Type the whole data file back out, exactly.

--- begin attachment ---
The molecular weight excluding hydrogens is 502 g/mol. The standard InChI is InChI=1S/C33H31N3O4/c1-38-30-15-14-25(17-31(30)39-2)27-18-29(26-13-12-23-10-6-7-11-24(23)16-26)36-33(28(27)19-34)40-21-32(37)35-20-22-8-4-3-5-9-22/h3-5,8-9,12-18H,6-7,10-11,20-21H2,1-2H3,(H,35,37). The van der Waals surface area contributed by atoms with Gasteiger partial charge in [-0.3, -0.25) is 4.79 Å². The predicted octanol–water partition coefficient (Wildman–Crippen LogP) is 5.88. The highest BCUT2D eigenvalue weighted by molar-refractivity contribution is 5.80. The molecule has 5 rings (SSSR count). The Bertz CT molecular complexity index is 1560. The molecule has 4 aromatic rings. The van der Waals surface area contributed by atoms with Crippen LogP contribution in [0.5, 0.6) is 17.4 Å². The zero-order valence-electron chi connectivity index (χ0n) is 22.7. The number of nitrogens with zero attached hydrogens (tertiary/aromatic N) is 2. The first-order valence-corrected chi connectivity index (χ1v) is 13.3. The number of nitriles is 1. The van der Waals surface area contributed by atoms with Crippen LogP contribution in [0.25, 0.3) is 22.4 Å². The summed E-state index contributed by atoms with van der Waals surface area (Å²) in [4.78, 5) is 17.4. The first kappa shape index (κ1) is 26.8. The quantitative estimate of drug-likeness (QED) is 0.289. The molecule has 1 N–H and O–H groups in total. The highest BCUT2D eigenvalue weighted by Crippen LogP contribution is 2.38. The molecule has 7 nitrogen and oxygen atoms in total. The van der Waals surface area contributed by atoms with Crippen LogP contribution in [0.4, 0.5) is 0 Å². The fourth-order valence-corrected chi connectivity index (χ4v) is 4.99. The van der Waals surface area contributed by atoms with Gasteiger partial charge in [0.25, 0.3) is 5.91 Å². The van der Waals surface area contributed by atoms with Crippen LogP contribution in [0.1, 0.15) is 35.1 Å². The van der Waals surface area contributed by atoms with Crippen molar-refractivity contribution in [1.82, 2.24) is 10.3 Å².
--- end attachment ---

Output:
The molecular weight excluding hydrogens is 502 g/mol. The standard InChI is InChI=1S/C33H31N3O4/c1-38-30-15-14-25(17-31(30)39-2)27-18-29(26-13-12-23-10-6-7-11-24(23)16-26)36-33(28(27)19-34)40-21-32(37)35-20-22-8-4-3-5-9-22/h3-5,8-9,12-18H,6-7,10-11,20-21H2,1-2H3,(H,35,37). The van der Waals surface area contributed by atoms with Gasteiger partial charge in [-0.3, -0.25) is 4.79 Å². The predicted octanol–water partition coefficient (Wildman–Crippen LogP) is 5.88. The highest BCUT2D eigenvalue weighted by molar-refractivity contribution is 5.80. The molecule has 5 rings (SSSR count). The Bertz CT molecular complexity index is 1560. The molecule has 4 aromatic rings. The van der Waals surface area contributed by atoms with Crippen LogP contribution in [0.5, 0.6) is 17.4 Å². The zero-order valence-electron chi connectivity index (χ0n) is 22.7. The number of nitrogens with zero attached hydrogens (tertiary/aromatic N) is 2. The first-order valence-corrected chi connectivity index (χ1v) is 13.3. The number of nitriles is 1. The van der Waals surface area contributed by atoms with Crippen LogP contribution in [0.25, 0.3) is 22.4 Å². The summed E-state index contributed by atoms with van der Waals surface area (Å²) in [4.78, 5) is 17.4. The first kappa shape index (κ1) is 26.8. The quantitative estimate of drug-likeness (QED) is 0.289. The molecule has 1 N–H and O–H groups in total. The highest BCUT2D eigenvalue weighted by Crippen LogP contribution is 2.38. The molecule has 7 nitrogen and oxygen atoms in total. The van der Waals surface area contributed by atoms with Crippen LogP contribution in [0.4, 0.5) is 0 Å². The fourth-order valence-corrected chi connectivity index (χ4v) is 4.99. The van der Waals surface area contributed by atoms with Gasteiger partial charge in [0.25, 0.3) is 5.91 Å². The van der Waals surface area contributed by atoms with Crippen LogP contribution in [0.1, 0.15) is 35.1 Å². The van der Waals surface area contributed by atoms with Crippen molar-refractivity contribution in [1.82, 2.24) is 10.3 Å².